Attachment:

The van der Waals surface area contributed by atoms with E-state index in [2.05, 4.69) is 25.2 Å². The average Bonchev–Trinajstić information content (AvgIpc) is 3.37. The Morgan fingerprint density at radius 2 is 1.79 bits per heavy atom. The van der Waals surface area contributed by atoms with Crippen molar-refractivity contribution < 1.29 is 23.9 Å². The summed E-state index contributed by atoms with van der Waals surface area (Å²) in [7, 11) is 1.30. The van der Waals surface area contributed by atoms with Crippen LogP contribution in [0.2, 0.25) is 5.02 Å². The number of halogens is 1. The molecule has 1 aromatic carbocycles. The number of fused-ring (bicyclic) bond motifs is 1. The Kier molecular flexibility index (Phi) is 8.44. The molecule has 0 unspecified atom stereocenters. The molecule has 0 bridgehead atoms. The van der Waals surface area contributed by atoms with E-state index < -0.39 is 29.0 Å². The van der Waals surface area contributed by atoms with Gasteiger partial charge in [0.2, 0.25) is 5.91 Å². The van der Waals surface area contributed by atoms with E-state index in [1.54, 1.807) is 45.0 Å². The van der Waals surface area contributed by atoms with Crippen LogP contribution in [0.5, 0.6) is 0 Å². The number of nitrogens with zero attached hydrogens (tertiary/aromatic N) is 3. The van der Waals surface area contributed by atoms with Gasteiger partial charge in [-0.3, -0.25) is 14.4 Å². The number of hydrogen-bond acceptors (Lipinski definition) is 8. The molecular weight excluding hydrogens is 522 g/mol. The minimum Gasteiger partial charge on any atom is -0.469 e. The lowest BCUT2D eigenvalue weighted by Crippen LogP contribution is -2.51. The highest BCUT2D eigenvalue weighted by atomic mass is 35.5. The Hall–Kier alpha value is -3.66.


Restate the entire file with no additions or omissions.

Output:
The van der Waals surface area contributed by atoms with E-state index in [2.05, 4.69) is 25.2 Å². The average Bonchev–Trinajstić information content (AvgIpc) is 3.37. The Morgan fingerprint density at radius 2 is 1.79 bits per heavy atom. The van der Waals surface area contributed by atoms with Crippen molar-refractivity contribution < 1.29 is 23.9 Å². The summed E-state index contributed by atoms with van der Waals surface area (Å²) in [7, 11) is 1.30. The van der Waals surface area contributed by atoms with Crippen LogP contribution in [0.2, 0.25) is 5.02 Å². The number of halogens is 1. The molecule has 1 aromatic carbocycles. The number of fused-ring (bicyclic) bond motifs is 1. The Kier molecular flexibility index (Phi) is 8.44. The molecule has 0 unspecified atom stereocenters. The molecule has 0 bridgehead atoms. The van der Waals surface area contributed by atoms with E-state index < -0.39 is 29.0 Å². The van der Waals surface area contributed by atoms with Gasteiger partial charge in [0.2, 0.25) is 5.91 Å². The van der Waals surface area contributed by atoms with E-state index in [1.54, 1.807) is 45.0 Å². The van der Waals surface area contributed by atoms with Crippen LogP contribution in [0.5, 0.6) is 0 Å². The number of nitrogens with zero attached hydrogens (tertiary/aromatic N) is 3. The van der Waals surface area contributed by atoms with Gasteiger partial charge in [-0.3, -0.25) is 14.4 Å². The number of hydrogen-bond acceptors (Lipinski definition) is 8. The molecular weight excluding hydrogens is 522 g/mol. The minimum Gasteiger partial charge on any atom is -0.469 e. The lowest BCUT2D eigenvalue weighted by Crippen LogP contribution is -2.51. The highest BCUT2D eigenvalue weighted by atomic mass is 35.5. The Hall–Kier alpha value is -3.66.